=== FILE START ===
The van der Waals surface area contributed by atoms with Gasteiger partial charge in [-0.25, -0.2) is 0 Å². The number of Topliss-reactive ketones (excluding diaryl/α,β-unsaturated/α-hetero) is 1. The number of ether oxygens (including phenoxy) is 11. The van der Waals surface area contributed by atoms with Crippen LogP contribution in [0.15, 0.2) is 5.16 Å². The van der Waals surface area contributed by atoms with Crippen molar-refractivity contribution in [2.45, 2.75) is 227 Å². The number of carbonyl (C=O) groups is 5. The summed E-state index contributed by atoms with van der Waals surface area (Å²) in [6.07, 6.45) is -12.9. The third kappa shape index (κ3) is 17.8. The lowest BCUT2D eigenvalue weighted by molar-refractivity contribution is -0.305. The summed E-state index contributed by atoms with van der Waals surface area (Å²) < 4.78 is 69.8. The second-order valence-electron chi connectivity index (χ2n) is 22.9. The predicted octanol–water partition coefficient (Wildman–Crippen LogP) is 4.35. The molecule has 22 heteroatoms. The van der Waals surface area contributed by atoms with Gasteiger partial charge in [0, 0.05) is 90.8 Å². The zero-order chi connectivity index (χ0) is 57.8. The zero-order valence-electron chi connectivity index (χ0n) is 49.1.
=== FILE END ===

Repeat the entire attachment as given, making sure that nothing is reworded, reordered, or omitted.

The van der Waals surface area contributed by atoms with Gasteiger partial charge in [-0.25, -0.2) is 0 Å². The number of Topliss-reactive ketones (excluding diaryl/α,β-unsaturated/α-hetero) is 1. The number of ether oxygens (including phenoxy) is 11. The van der Waals surface area contributed by atoms with Crippen LogP contribution in [0.15, 0.2) is 5.16 Å². The van der Waals surface area contributed by atoms with Crippen molar-refractivity contribution in [2.45, 2.75) is 227 Å². The number of carbonyl (C=O) groups is 5. The summed E-state index contributed by atoms with van der Waals surface area (Å²) in [6.07, 6.45) is -12.9. The third kappa shape index (κ3) is 17.8. The lowest BCUT2D eigenvalue weighted by molar-refractivity contribution is -0.305. The summed E-state index contributed by atoms with van der Waals surface area (Å²) < 4.78 is 69.8. The second-order valence-electron chi connectivity index (χ2n) is 22.9. The predicted octanol–water partition coefficient (Wildman–Crippen LogP) is 4.35. The molecule has 22 heteroatoms. The van der Waals surface area contributed by atoms with Gasteiger partial charge in [0, 0.05) is 90.8 Å². The zero-order chi connectivity index (χ0) is 57.8. The zero-order valence-electron chi connectivity index (χ0n) is 49.1.